An Alternate View

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Wednesday, July 18, 2012

An American flag. An American flag. (bloomgal/flickr)

On today’s show: a UN statistician and economist takes a look at how the United States compares to similar countries in the areas of health, safety and education and why we’re often ranked near the bottom. Two of the actors and the director of the new play called “Cock” talk about the production. Stephen Carter describes his new novel, an alternate history titled The Impeachment of Abraham Lincoln. Plus, linguists have reconstructed what they believe to be the sound of Elizabethan speech, and Patricia T. O’Conner talks about what Shakespeare’s productions would have sounded like in the 17th century.

The Measure of a Nation

Howard Friedman, statistician and United Nations health economist, compares the United States competes with the thirteen countries around the globe most similar to ours and argues that the country is often close to the bottom in health, safety, democracy, education, and the environment. In The Measure of a Nation: How to Regain America's Competitive Edge and Boost Our Global Standing, he pinpoints specific policies and practices in other nations that the United States could benefit from.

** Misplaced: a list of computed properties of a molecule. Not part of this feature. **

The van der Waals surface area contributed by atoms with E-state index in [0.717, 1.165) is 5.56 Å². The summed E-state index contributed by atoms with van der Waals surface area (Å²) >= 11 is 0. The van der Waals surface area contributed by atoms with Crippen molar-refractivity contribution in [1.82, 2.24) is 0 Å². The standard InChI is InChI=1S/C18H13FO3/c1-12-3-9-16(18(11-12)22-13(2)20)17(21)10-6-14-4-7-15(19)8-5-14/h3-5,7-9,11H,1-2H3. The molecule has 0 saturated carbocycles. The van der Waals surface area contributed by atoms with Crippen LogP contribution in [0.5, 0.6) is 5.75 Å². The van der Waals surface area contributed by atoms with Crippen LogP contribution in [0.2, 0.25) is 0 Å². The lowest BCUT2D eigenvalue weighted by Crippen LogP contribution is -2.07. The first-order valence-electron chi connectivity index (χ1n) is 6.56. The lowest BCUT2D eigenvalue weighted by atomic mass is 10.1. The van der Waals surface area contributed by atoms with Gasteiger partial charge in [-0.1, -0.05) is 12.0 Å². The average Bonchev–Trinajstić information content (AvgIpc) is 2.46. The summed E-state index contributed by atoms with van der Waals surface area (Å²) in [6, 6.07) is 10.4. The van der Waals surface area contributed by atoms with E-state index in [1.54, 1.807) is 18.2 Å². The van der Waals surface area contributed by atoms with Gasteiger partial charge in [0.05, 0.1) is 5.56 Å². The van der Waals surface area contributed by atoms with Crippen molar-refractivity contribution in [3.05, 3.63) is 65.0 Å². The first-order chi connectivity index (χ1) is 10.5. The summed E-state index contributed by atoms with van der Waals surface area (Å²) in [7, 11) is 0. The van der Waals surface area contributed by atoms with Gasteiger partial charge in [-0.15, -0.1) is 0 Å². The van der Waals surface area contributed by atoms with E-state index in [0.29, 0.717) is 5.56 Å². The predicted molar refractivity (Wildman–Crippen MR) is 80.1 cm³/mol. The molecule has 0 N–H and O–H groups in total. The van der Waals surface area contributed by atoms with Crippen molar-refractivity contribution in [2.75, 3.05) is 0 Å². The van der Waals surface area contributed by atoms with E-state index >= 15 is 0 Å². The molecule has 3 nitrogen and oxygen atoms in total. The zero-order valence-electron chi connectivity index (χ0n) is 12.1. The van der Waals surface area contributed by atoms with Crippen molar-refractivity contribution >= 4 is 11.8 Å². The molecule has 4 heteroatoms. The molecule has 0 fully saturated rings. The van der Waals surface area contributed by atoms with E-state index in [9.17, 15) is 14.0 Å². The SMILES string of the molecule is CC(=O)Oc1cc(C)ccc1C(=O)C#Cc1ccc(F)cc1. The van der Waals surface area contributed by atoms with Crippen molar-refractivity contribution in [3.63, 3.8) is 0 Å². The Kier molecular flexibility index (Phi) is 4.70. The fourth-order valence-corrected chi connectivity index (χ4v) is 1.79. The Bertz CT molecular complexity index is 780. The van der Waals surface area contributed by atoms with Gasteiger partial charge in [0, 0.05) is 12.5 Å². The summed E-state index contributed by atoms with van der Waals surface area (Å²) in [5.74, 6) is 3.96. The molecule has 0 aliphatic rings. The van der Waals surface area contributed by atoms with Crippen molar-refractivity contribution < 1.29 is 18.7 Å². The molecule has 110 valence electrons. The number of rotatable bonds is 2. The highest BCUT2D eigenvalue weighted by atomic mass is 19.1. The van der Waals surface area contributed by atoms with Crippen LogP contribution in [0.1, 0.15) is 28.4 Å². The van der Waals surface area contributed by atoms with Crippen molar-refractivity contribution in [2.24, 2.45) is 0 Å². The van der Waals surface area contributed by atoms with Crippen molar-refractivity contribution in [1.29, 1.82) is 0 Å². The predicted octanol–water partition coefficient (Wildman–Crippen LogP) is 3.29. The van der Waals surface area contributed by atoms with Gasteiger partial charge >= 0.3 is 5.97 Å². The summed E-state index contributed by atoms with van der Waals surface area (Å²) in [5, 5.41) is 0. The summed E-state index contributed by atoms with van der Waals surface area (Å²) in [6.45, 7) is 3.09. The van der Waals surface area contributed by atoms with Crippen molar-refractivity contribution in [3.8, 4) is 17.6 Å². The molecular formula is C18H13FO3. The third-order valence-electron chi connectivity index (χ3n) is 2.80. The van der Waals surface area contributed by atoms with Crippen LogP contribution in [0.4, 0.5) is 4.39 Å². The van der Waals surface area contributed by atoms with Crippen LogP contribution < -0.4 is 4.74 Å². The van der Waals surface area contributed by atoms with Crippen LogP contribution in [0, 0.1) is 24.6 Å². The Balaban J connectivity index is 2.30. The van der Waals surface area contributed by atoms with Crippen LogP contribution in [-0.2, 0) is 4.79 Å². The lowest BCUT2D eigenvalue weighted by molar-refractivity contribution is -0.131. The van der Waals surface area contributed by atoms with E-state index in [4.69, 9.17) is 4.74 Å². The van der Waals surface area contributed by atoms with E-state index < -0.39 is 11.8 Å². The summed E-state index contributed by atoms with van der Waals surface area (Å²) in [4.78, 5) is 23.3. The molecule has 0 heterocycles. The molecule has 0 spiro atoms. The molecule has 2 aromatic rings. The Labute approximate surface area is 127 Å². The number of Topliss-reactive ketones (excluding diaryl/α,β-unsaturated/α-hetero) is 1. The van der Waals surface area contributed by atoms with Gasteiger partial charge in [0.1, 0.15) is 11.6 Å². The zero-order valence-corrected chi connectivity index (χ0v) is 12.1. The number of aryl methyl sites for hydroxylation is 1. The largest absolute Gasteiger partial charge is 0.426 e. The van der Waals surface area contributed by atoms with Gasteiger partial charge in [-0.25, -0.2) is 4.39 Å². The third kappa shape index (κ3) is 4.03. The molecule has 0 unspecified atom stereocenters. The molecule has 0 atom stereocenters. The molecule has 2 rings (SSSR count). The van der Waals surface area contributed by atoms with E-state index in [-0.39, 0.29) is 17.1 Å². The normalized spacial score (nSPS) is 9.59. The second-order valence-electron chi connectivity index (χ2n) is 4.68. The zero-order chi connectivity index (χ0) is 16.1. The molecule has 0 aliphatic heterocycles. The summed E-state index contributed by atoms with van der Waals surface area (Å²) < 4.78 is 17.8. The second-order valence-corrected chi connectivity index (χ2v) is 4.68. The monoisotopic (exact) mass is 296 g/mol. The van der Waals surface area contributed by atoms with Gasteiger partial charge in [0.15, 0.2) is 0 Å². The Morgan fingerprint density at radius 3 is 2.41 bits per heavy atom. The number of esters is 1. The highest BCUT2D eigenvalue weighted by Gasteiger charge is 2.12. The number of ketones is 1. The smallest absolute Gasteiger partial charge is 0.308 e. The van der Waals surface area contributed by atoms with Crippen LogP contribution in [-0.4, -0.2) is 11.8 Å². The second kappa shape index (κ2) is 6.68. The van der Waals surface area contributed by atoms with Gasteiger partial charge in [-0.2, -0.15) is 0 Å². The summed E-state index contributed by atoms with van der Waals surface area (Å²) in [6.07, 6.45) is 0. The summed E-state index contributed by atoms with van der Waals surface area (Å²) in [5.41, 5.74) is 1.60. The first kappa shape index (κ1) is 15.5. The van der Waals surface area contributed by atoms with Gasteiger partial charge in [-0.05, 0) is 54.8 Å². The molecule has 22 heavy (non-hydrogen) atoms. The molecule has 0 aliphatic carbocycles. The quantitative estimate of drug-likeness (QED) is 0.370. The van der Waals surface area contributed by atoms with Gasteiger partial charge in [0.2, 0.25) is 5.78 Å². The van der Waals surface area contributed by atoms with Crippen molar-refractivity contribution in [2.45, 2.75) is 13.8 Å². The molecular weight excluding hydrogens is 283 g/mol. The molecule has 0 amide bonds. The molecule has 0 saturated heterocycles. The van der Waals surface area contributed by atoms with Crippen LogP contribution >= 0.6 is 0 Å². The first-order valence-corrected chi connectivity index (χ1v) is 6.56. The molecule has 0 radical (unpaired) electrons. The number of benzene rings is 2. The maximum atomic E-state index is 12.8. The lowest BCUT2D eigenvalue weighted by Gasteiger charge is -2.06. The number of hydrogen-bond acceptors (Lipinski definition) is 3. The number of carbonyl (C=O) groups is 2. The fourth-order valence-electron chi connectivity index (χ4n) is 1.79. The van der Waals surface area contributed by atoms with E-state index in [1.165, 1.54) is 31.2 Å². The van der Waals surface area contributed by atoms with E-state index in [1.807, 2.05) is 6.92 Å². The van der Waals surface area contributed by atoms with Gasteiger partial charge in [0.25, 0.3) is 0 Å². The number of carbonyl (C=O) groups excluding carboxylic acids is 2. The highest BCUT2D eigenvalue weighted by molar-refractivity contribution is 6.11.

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“The Cockfight Play”

Actors Jason Butler Harner and Amanda Quaid and director James Macdonald talk about the “The Cockfight Play”. When John and his boyfriend take a break, the last thing he expects is to suddenly meet the woman of his dreams. Now he has a big choice to make. It’s playing at The Duke on 42nd Street.

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Stephen Carter's New Novel

Stephen Carter talks about his novel The Impeachment of Abraham Lincoln. It takes as its starting point an alternate history: President Abraham Lincoln survives the assassination attempt at Ford’s Theatre. Two years later he is charged with overstepping his constitutional authority and faces an impeachment trial. A young black woman working at the law firm that has undertaken Lincoln’s defense finds herself in a web of intrigue and conspiracy reaching the highest levels of the government.

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Patricia T. O'Conner on Shakespeare's English

Our word maven Patricia T. O'Conner Discusses Elizabethan speech—the language that Shakespeare and his actors used, circa 1600, and how it was originally pronounced, which sounds similar to the English spoken by Americans and by the Irish today. She’ll also answer questions about language and grammar. An updated and expanded third edition of her book, Woe is I: The Grammarphobe's Guide to Better English in Plain English, is available in paperback, as is  Origins of the Specious, written with Stewart Kellerman.

We're playing clips from “Shakespeare’s Original Pronunciation: Speeches and Scenes Performed as Shakespeare Would Have Heard.

If you have a question about language and grammar, leave a comment or call us at 212-433-9692!

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